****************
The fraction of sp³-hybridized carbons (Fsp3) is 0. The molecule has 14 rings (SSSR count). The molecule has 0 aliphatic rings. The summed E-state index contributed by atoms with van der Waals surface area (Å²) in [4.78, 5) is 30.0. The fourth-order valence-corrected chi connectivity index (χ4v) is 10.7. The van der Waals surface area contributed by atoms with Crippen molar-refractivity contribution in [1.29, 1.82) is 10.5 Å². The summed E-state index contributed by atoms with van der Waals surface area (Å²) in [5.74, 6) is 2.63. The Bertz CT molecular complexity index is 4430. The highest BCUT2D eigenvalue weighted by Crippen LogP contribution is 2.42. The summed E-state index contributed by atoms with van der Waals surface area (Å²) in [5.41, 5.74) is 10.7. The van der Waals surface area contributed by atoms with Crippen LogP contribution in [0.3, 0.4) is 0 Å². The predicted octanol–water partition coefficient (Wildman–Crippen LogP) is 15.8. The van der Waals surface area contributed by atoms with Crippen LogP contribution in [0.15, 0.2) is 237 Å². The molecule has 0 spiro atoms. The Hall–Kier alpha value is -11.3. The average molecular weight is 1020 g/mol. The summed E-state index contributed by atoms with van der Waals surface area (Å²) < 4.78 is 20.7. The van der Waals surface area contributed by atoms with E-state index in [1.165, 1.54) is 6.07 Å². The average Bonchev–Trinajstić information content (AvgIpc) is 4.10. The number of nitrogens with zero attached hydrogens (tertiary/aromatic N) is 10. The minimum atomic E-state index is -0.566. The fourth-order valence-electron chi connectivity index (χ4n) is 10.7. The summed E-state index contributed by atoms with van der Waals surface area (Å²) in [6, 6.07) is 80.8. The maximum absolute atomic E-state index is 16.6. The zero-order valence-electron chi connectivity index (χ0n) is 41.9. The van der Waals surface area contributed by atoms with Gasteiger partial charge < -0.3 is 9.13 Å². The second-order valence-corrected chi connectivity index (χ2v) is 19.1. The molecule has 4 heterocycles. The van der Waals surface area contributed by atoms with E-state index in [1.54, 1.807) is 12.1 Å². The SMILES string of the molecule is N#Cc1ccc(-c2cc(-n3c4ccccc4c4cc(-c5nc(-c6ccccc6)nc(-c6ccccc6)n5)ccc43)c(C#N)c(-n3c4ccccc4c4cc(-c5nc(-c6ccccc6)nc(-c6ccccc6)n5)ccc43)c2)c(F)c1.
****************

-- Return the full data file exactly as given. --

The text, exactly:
The fraction of sp³-hybridized carbons (Fsp3) is 0. The molecule has 14 rings (SSSR count). The molecule has 0 aliphatic rings. The summed E-state index contributed by atoms with van der Waals surface area (Å²) in [4.78, 5) is 30.0. The fourth-order valence-corrected chi connectivity index (χ4v) is 10.7. The van der Waals surface area contributed by atoms with Crippen molar-refractivity contribution in [1.29, 1.82) is 10.5 Å². The summed E-state index contributed by atoms with van der Waals surface area (Å²) in [5.74, 6) is 2.63. The Bertz CT molecular complexity index is 4430. The highest BCUT2D eigenvalue weighted by Crippen LogP contribution is 2.42. The summed E-state index contributed by atoms with van der Waals surface area (Å²) in [5.41, 5.74) is 10.7. The van der Waals surface area contributed by atoms with Crippen LogP contribution in [0.3, 0.4) is 0 Å². The predicted octanol–water partition coefficient (Wildman–Crippen LogP) is 15.8. The van der Waals surface area contributed by atoms with Crippen LogP contribution in [0.15, 0.2) is 237 Å². The molecule has 0 spiro atoms. The Hall–Kier alpha value is -11.3. The average molecular weight is 1020 g/mol. The summed E-state index contributed by atoms with van der Waals surface area (Å²) < 4.78 is 20.7. The van der Waals surface area contributed by atoms with E-state index in [1.165, 1.54) is 6.07 Å². The average Bonchev–Trinajstić information content (AvgIpc) is 4.10. The number of nitrogens with zero attached hydrogens (tertiary/aromatic N) is 10. The minimum atomic E-state index is -0.566. The fourth-order valence-electron chi connectivity index (χ4n) is 10.7. The summed E-state index contributed by atoms with van der Waals surface area (Å²) in [6, 6.07) is 80.8. The maximum absolute atomic E-state index is 16.6. The zero-order valence-electron chi connectivity index (χ0n) is 41.9. The van der Waals surface area contributed by atoms with Gasteiger partial charge < -0.3 is 9.13 Å². The second-order valence-corrected chi connectivity index (χ2v) is 19.1. The molecule has 4 heterocycles. The van der Waals surface area contributed by atoms with E-state index in [1.54, 1.807) is 12.1 Å². The SMILES string of the molecule is N#Cc1ccc(-c2cc(-n3c4ccccc4c4cc(-c5nc(-c6ccccc6)nc(-c6ccccc6)n5)ccc43)c(C#N)c(-n3c4ccccc4c4cc(-c5nc(-c6ccccc6)nc(-c6ccccc6)n5)ccc43)c2)c(F)c1.